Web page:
Panel Paper: Does Affordable Housing Participation Reduce Default and Prepayment? the Case for the Montgomery County Mpdu Program

Saturday, November 10, 2018
8219 - Lobby Level (Marriott Wardman Park)

*Names in bold indicate Presenter

Adji Fatou Diagne, Howard University; U.S. Department of Commerce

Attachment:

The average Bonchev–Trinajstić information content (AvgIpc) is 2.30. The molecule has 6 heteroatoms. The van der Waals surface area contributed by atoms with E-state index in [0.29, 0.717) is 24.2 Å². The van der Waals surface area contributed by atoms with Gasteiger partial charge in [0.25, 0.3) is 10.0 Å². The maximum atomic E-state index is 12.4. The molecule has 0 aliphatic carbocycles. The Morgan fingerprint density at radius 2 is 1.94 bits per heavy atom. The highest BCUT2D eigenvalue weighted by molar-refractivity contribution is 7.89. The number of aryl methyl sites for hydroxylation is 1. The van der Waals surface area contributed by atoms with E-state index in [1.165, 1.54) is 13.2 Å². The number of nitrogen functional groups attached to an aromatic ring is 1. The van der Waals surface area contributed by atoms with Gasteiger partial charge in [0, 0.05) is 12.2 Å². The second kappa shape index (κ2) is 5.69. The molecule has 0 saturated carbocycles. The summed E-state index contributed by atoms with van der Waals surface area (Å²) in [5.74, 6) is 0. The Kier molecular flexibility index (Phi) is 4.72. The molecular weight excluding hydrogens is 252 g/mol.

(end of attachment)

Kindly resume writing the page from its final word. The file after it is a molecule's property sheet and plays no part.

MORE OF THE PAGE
The Montgomery County Moderately Priced Dwelling Unit (MPDU) program has served as an affordable housing model to over 500 local jurisdictions in the United States. As the longest running inclusionary zoning policy in the country, the MPDU program has produced over 14,000 owner-occupied and rental units since enacted with over half of these properties sold to low and moderate-income households at below-market price. The units are under price controls with restrictions limiting buyers’ potential capital gains from resale. Applicants of the MPDU program must attend a prepurchase certified classroom-based counseling program prior to participation. In addition, housing properties are sold through a random selection process to ensure fairness but applicants must be preapproved for a mortgage equal to or greater than the price of the units being sought in order to enter the lottery. Using exhaustive data from the MPDU program and loan originations from Fannie Mae between 1995 and 2015, this paper investigates the impact of being an MPDU borrower on default propensity and prepayment probability. Using a logit model, I find that MPDU borrowers are conditionally less likely to be ninety-day delinquent compared to non-MPDU borrowers when controlling for zip code of residence and year of purchase. Additionally, I find that the duration of the price control period does not have an effect on default or the likelihood of refinance or payoff. However, when I isolate those who prepay, I find that MPDU borrowers have slightly longer loan durations than non-MPDU owners.